In addition to the sugar-related genes, the other primary metabolism genes that were responsive to the treatment included those genes related to fatty acid metabolism such as the medium-chain-fatty-acid-CoA ligase and UDP-rhamnose:rhamnosyltransferase that were up-regulated and those related to fatty acid hydrolysis, such as carboxylesterase, that were down-regulated. Observations on the same population showed a reduction in fatty acids following treatment, consistent with their potential use as precursors to the formation of secondary compounds . Accumulating evidence has suggested lipids and lipid metabolites as important regulators of plant defence . Genes related to amino acid synthesis were also among the top expressed genes. Increase in amino acid levels have been detected in plants under stress and is hypothesized to protect plant cells against dehydration [95, 96]. Amino acid accumulation has been observed to be strongly related to abscisic acid signalling . Molecules related to abscisic acid signalling were also strongly up-regulated similar with pathogenicity response in the Pinus pinaster - Fusarium circinatum pathosystem . This study contributes to the body of literature demonstrating the crucial role of phytohormones in host defense response .
Genes related directly to secondary metabolism were not detected among the top differentially expressed genes following treatment although they are abundant in the constitutive transcriptome of both the needles and the bark, consistent with the observations in spruce . However, the relatively weak transcriptional response to treatment of individual genes related to secondary metabolism in this study contrasts with other studies [13, 17] and could possibly be due to the timing of the sampling, which was done 7 days after treatment application. In various studies, maximum expression of genes is shown to be attained within 5 days after treatment application [13, 17]. On the same population, a weak response of terpenes and phenolics was observed following similar treatments , which probably suggests an inherently weak response of secondary compounds and associated genes to stress in P. radiata. Defence genes being strongly expressed in the constitutive but not in the induced transcriptome may suggest existence of trade-offs in induced gene expression , analogous to the trade-offs in constitutive versus induced chemical responses that have been detected in P. radiata . Although alkaloids have not been well researched as important defence compounds in conifers, genes related to alkaloid biosynthesis such as RS-norcoclaurine 6-O-methyltransferase were among the top expressed genes but were down-regulated after treatment. There were also many proteins of unknown functions that were up-regulated or down-regulated at various time points, which potentially explains the many unknown chemical compounds that were quantified on the same plants.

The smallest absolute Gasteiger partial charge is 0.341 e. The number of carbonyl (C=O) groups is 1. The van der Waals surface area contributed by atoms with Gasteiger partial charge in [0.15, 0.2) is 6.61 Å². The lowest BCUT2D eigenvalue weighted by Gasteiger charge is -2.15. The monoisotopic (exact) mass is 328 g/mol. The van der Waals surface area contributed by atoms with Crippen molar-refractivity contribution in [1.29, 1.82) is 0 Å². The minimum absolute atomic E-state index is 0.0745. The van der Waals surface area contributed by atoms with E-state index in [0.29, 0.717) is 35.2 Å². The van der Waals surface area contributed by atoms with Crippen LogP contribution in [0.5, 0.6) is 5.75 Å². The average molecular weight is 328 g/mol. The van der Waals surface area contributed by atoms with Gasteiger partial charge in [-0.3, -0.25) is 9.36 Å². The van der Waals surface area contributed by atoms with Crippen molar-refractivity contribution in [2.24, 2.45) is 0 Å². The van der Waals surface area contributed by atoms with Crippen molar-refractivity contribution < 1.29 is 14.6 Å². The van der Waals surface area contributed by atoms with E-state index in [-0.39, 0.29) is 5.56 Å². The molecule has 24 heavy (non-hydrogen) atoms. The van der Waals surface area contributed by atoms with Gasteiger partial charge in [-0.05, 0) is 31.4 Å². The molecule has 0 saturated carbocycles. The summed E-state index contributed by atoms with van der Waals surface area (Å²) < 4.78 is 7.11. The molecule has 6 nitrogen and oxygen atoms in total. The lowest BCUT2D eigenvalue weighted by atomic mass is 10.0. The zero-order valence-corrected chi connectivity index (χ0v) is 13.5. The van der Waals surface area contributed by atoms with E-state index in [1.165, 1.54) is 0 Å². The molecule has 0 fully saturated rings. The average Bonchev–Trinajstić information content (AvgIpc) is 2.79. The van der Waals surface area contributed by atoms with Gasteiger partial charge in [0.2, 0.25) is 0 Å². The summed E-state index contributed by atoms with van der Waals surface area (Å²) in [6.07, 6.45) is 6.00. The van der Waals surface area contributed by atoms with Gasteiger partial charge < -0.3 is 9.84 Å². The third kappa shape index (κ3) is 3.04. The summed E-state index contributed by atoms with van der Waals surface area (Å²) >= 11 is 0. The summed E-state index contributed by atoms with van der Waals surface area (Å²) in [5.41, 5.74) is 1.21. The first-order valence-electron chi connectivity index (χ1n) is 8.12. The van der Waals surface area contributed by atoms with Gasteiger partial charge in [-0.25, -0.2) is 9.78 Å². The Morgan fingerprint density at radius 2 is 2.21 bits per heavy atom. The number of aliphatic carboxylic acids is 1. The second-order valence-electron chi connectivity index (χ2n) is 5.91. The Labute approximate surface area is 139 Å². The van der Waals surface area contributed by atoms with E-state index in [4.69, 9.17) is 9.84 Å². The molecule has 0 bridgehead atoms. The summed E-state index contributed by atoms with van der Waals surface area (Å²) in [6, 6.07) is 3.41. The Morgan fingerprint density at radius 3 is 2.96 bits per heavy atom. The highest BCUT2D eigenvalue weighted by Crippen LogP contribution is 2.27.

Considerable overlap was observed between the methyl jasmonate and the strip induced transcriptome. However, results also indicate that bark stripping can induce transcripts that are not induced with methyl jasmonate and vice versa. Defence responses for bark stripping may differ from methyl jasmonate since bark stripping causes tissue and water loss at the injured sites, and damaged plants are also easily infected by pathogens through these wounds. In this case both defence and repair responses are required. Hence the dominant genes in the strip-induced transcriptome involved pathogenesis-related (PR) genes and those related to fibre synthesis. The expression of PR genes could also be related to the historical relationship between P. radiata and various pathogens . No systemic transcript responses were observed in the needles to bark stripping. Coupled with the chemical changes that were observed in the needles following bark stripping on the same population, for example the reduction of glucose and fructose at T7 and T14 , this observation suggests that some chemical stress responses, possibly those involving sugars, may not involve on-site gene expression changes and may result from passive reallocation of chemistry within the plant. For other compounds like terpenes, it has been indicated that passive changes normally occur only in the constitutive environment and that stress-induced changes in terpenes are entirely of a de novo nature .